de facto film reviews 2 stars

The craze of Disney remaking their classic animated movies with live action and CGI effects continues, and whether you like it or not, so does their success. The quality of these movies very greatly, depending on if they use the live action environment to their advantage. Films like 2014’s Maleficent, 2015’s Cinderella, 2016’s Pete’s Dragon attempt to add new elements to the story, while films like 2017’s Beauty and the Beast only used it to copy the animated classic without adding anything of real substance.

Whether or not you’re for this trend, there is no real end in sight for these corporate remakes. Now, director Tim Burton journeys back to one of Disney’s earliest classics with Dumbo, a remake that puts the beloved, big-eared elephant into a new story with new characters. This version focuses on Holt Farrier (Colin Farrell) and his two children Milly (Niko Parker) and Joe (Finley Hobbins), who work for a circus owned by the eccentric Max Medici (Danny DeVito). When the circus’s new elephant gives birth to a baby with giant ears, he is immediately labeled a freak and put into the show to be made fun of by the crowd, given the name Dumbo.

However, this all changes when Milly and Joe discover that the Dumbo’s ears allow him to fly, and he becomes a major attraction. His rising fame catches the attention of a conniving entertainment mogul named V.A. Vandervere (Micheal Keaton), who sees major profit potential for the flying pachyderm. But the more famous Dumbo becomes, the more miserable he gets. With the help of Milly, Joe, and Vandervere’s top acrobatic Colette Marchant (Eva Green), Dumbo will attempt to escape the circus and reunite with his mother.

In terms of a remake, this film went in the right direction. The original Dumbo featured little to no human characters, focusing entirely on the animals. To do a film like that in live action, you would have to add human characters to make the story flow better. There’s also a number of elements from the original that, unfortunately, are not culturally acceptable anymore. This film creates a new story with new characters, taking the concept of the original and making something new out of it.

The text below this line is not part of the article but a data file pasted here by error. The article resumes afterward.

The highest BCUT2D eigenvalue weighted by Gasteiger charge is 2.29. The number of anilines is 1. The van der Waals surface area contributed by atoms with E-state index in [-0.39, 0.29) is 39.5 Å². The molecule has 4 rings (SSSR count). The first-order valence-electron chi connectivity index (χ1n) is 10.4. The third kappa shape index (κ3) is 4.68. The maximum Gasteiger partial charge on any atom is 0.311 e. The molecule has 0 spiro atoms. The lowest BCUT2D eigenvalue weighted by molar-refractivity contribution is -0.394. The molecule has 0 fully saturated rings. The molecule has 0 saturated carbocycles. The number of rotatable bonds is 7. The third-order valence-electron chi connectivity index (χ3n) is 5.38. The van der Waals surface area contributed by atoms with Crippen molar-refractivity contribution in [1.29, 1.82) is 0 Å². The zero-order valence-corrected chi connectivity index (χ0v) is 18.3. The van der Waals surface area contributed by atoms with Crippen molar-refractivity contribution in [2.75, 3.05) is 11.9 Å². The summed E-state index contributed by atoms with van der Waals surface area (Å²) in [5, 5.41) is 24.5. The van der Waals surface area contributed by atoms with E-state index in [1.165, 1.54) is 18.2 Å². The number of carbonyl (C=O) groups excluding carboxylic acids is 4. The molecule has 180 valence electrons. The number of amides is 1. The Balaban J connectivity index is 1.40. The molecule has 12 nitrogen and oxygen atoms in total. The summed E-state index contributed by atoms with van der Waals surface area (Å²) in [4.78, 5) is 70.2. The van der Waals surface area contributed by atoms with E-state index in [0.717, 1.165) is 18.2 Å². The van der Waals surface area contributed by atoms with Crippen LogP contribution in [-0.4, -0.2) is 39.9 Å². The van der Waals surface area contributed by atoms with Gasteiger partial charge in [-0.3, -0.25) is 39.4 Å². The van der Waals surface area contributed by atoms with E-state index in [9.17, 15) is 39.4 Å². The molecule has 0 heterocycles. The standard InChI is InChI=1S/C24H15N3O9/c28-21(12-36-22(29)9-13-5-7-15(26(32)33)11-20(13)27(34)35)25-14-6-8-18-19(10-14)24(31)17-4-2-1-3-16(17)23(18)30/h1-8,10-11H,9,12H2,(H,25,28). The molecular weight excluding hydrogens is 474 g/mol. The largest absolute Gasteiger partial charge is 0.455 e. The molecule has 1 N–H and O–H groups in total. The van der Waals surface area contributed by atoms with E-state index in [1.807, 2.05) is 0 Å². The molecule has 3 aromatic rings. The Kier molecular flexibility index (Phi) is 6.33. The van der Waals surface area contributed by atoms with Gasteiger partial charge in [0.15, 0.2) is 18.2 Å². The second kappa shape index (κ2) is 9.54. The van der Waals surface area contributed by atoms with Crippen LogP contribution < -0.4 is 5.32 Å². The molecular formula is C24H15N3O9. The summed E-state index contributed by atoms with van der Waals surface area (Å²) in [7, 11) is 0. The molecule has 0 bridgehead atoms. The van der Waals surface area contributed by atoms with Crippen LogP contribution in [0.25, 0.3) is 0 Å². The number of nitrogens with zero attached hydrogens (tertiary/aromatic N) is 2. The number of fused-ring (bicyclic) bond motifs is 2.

However, for all it has going for it, this film fails to take flight. Dumbo makes a worthy attempt to update the classic for modern day, but falls flat on its face with a weak, unfocused story, bland performances, an overabundance of one-dimensional characters, and almost no real intent to try and recapture the magic of the original. It’s not necessarily a bad film, but for being one of the few Disney live action remakes to try and really reinvent the story, it should have turned out a lot better.

It all really begins right at the start, when we get the first look into these new characters and their lives. When the film opens, we’re introduced with a CGI version of the classic train that opened the animated film, which does spark a little bit of nostalgia. Then we arrive at the circus and meet the characters Milly and Joe first. It becomes clear that these kids are more rehashed caricatures of kids from other films. Milly is the girl who doesn’t want to be what the world wants her to be, and her brother Joe kind of acts like the moral support (sometimes).

This kind of thing continues throughout the film, like Keaton’s Vandervere, who acted like nothing but your stereotypical greedy businessman who puts profit first, and the safety of his attractions second. Even Danny DeVito’s character, the owner of the circus Dumbo is born in, isn’t anything we haven’t seen before. He was your average eccentric circus owner that looks for profit in everything, and jumps at any opportunity that could make his business money.

None of these characters ever feel like real humans. They feel like stock ones that have been pulled from a hat and thrown into this movie. They never have any traits, desires, or actions that set them apart from other similar films. They follow an established formula, and never veer off the path given to them, which makes the film more predictable than thrilling in the long run.